• A.B. 1923 increases the maximum capacity of a biomassgenerator allowed to enter into a must-take, feed-in tariff contract with alocal electrical corporation from 3 MW to 5 MW.

• A.B. 1979 creates a conditional exception to the existingfeed-in tariff program eligibility limit of 3 MW to allow any conduithydroelectric facility with a nameplate generating capacity of up to 4 MW toparticipate.

• A.B. 2313 increases ratepayer-funded incentive amountsavailable to encourage development of biomethane projects and directs the PUCto consider directing more ratepayer funds for gas pipeline interconnectionsfor those projects.

• S.B. 887 requires the California Air Resources Board todevelop a monitoring program for natural gas storage facilities to identifyleaks.

• S.B. 888 establishes the California Office of EmergencyServices as the lead agency for emergency response to a leak of natural gasfrom a natural gas storage facility.

• S.B. 968 requires an assessment of the regional economiceffect that would result from closure of PG&E Corp. subsidiary 'sDiablo Canyonnuclear plant.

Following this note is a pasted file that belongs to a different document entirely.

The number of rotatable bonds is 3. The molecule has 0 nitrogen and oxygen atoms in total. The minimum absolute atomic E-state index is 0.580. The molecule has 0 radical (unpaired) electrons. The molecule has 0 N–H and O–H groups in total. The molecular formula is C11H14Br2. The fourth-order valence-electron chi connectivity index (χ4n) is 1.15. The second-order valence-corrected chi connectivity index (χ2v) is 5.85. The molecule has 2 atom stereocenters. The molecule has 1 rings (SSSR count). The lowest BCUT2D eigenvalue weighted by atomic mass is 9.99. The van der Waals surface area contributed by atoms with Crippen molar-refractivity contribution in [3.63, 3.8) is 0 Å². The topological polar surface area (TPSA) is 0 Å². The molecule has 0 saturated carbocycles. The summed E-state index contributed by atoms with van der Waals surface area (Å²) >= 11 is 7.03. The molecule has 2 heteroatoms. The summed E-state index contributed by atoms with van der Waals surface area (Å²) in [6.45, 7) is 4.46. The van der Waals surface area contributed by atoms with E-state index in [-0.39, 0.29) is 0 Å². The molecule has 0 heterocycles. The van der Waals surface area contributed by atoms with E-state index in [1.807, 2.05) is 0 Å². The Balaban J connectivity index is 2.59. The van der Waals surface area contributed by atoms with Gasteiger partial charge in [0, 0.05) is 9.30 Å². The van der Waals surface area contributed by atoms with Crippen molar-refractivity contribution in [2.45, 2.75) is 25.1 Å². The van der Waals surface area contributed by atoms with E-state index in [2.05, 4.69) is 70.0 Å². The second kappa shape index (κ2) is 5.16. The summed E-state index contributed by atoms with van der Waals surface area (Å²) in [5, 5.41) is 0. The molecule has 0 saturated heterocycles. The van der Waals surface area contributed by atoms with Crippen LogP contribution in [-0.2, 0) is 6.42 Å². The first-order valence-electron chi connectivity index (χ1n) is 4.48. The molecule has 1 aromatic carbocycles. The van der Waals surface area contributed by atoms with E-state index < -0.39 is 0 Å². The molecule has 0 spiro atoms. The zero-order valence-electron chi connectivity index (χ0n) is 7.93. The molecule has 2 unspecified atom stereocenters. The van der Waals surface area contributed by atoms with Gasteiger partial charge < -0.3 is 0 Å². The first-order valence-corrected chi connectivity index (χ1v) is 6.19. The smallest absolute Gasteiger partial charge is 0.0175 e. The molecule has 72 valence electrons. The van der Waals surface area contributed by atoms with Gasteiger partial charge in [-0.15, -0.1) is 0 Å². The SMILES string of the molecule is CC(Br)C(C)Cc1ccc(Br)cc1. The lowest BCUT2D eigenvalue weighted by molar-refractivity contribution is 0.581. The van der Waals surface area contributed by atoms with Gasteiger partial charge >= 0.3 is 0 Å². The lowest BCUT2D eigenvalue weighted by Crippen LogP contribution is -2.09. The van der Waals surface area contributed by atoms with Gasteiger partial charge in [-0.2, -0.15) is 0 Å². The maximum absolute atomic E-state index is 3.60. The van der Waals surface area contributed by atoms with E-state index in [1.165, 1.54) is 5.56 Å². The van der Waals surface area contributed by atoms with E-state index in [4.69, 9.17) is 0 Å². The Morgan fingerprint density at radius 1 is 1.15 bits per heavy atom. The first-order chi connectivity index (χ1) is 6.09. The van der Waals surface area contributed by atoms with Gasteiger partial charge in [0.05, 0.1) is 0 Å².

• S.B. 1028 requires publicly owned and investor-ownedelectric utilities to evaluate the wildfire risk their electric facilities poseand produce wildfire mitigation plans.

• S.B. 1074 directs $2.5 million of Federal Trust Funds forgrants in lithium recovery from brine at geothermal projects as a potentialsource for electric vehicle batteries.

• S.B. 1207 extends by 10 years the sunset on the EnergyConservation Assistance Account to provide low-interest loans for energyefficiency improvements at facilities used by local governments.

• S.B. 1414 directs the California Energy Commission toapprove a plan to promote installation of energy-efficient central airconditioning and heat pumps.

• S.B. 1425 requires the California Environmental ProtectionAgency to develop and administer a registry of greenhouse gas emissionsresulting from the water-energy nexus.

• S.B. 1464 requires that the Greenhouse Gas Reduction Fundinvestment plan includes additional assessments and recommended metrics forproposed investments.